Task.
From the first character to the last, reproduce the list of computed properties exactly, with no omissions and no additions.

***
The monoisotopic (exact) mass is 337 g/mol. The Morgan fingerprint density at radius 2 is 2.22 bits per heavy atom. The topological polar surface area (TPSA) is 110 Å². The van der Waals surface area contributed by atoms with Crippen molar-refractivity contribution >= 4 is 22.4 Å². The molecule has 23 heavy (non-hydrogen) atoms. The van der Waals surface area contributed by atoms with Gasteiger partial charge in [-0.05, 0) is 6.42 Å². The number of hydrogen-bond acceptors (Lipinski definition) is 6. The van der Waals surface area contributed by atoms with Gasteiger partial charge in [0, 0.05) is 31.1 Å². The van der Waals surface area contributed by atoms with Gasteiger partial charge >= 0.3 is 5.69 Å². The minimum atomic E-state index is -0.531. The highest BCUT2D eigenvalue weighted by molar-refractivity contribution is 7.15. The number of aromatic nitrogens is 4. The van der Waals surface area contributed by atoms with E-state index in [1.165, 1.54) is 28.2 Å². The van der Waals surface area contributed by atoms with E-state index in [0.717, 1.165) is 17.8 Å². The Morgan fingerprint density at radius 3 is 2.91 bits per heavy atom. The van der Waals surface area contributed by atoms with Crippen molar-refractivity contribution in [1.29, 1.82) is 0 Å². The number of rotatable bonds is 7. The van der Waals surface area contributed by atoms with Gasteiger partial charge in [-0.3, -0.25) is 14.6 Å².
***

The monoisotopic (exact) mass is 337 g/mol. The Morgan fingerprint density at radius 2 is 2.22 bits per heavy atom. The topological polar surface area (TPSA) is 110 Å². The van der Waals surface area contributed by atoms with Crippen molar-refractivity contribution >= 4 is 22.4 Å². The molecule has 23 heavy (non-hydrogen) atoms. The van der Waals surface area contributed by atoms with Gasteiger partial charge in [-0.05, 0) is 6.42 Å². The number of hydrogen-bond acceptors (Lipinski definition) is 6. The van der Waals surface area contributed by atoms with Gasteiger partial charge in [0, 0.05) is 31.1 Å². The van der Waals surface area contributed by atoms with Gasteiger partial charge >= 0.3 is 5.69 Å². The minimum atomic E-state index is -0.531. The highest BCUT2D eigenvalue weighted by molar-refractivity contribution is 7.15. The number of aromatic nitrogens is 4. The van der Waals surface area contributed by atoms with E-state index in [1.165, 1.54) is 28.2 Å². The van der Waals surface area contributed by atoms with E-state index in [0.717, 1.165) is 17.8 Å². The Morgan fingerprint density at radius 3 is 2.91 bits per heavy atom. The van der Waals surface area contributed by atoms with Crippen molar-refractivity contribution in [1.29, 1.82) is 0 Å². The number of rotatable bonds is 7. The van der Waals surface area contributed by atoms with Gasteiger partial charge in [-0.3, -0.25) is 14.6 Å².